In addition to Tiago Camilo, the Brazilian judo team at the military games could be represented by other Olympic medalists such as Flávio Canto, a bronze medalist in Athens; Leandro Guilheiro, who took bronze in Athens and in Beijing, and Ketleyn Quadros, a bronze winner in Beijing. Another Brazilian star is sprinter Vicente Lenílson, a silver medalist in the 4 x 100-meter relay in Sydney. Many other athletes who came out on top at the Pan American and World games in their respective sports will form part of the Brazilian team.

Several other countries are expected to bring strong teams to the first military sports competition ever to be held in the Americas, among them China, Russia, Italy, Germany and South Korea. With that in mind, host country Brazil is pulling out all the stops and guaranteeing entrance into the military for 72 of its most elite athletes.

The event will serve as a test for Rio, which is also hosting the FIFA World Cup in 2014 and the Summer Olympics in 2016.

“It’s the largest multisport event to be hosted by Brazil in 2011 and will kick off a decade of top-rated sporting events in Brazil and in Rio de Janeiro,” said Col. Cardoso. “We will gain experience in logistics, infrastructure and specialized personnel. These are experiences that began in 2007, with the Pan-American Games. Our challenge is to finish among the top three countries, which will be very difficult. But we are strong in sports like judo, beach volleyball, soccer, taekwondo and shooting.”

The Brazilian model of enlisting athletic champions into the armed forces is commonplace in Europe. In France, for example, 90 slots in the military are reserved for high-performance athletes. In Brazil, where financial incentives haven’t reached European levels, becoming a member of the military is an enticing option for top athletes.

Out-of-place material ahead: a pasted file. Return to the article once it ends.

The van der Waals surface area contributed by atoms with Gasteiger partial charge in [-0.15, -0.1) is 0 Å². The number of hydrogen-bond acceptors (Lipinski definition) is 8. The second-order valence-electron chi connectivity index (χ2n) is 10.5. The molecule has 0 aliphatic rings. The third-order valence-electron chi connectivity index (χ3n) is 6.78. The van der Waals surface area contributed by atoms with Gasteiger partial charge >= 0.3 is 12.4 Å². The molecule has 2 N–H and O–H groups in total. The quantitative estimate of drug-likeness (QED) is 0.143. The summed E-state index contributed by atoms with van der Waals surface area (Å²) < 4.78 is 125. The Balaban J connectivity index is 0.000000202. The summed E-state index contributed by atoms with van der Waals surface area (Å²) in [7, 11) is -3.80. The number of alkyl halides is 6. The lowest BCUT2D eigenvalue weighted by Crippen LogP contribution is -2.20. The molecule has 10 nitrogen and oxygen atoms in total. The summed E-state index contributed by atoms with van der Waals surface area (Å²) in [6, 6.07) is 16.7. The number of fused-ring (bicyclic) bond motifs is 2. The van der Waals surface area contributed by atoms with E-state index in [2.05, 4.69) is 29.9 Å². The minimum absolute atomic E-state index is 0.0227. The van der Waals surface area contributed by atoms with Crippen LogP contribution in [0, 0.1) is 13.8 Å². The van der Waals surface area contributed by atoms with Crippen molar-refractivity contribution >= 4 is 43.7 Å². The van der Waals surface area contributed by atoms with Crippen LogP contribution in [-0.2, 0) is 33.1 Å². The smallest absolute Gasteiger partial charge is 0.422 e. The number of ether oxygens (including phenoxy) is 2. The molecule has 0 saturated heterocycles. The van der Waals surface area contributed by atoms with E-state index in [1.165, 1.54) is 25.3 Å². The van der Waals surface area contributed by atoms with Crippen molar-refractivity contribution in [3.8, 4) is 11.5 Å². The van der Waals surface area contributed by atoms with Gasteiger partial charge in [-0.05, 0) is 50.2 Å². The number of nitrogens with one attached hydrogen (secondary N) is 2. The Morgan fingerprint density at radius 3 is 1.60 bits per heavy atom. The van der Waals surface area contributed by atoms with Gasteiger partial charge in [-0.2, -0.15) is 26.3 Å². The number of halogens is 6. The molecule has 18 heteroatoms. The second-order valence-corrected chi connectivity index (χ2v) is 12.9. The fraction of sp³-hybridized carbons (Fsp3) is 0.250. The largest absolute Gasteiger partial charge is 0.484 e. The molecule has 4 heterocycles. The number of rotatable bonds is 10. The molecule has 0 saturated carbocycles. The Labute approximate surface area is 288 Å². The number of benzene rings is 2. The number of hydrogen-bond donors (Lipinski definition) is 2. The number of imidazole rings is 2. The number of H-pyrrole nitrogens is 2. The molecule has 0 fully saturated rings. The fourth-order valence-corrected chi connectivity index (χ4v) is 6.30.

“The military has a retention project for after the World Military Games. We are hoping that every athlete on the team will be interested in continuing with the military,” Camilo said. After passing a series of selective exams, candidates will receive a monthly wage of R$2,500 (US$1,560) to defray costs.

Camilo said being in the military is “grueling” yet rewarding. “We were in Rio for almost a month, training for camp and marching. I learned to shoot and assemble rifles,” said the judoka. “It was an experience that enriched my life.”

The 5th Military World Games could also leave a legacy of infrastructure to be used in the 2016 Olympics. At least 15 sporting categories will require use of arenas recently upgraded facilities that were originally built for the 2007 Pan-American Games. Other facilities are under construction and this will contribute to the games in 2016.

Like this Story? Yes 37
Loading Conversation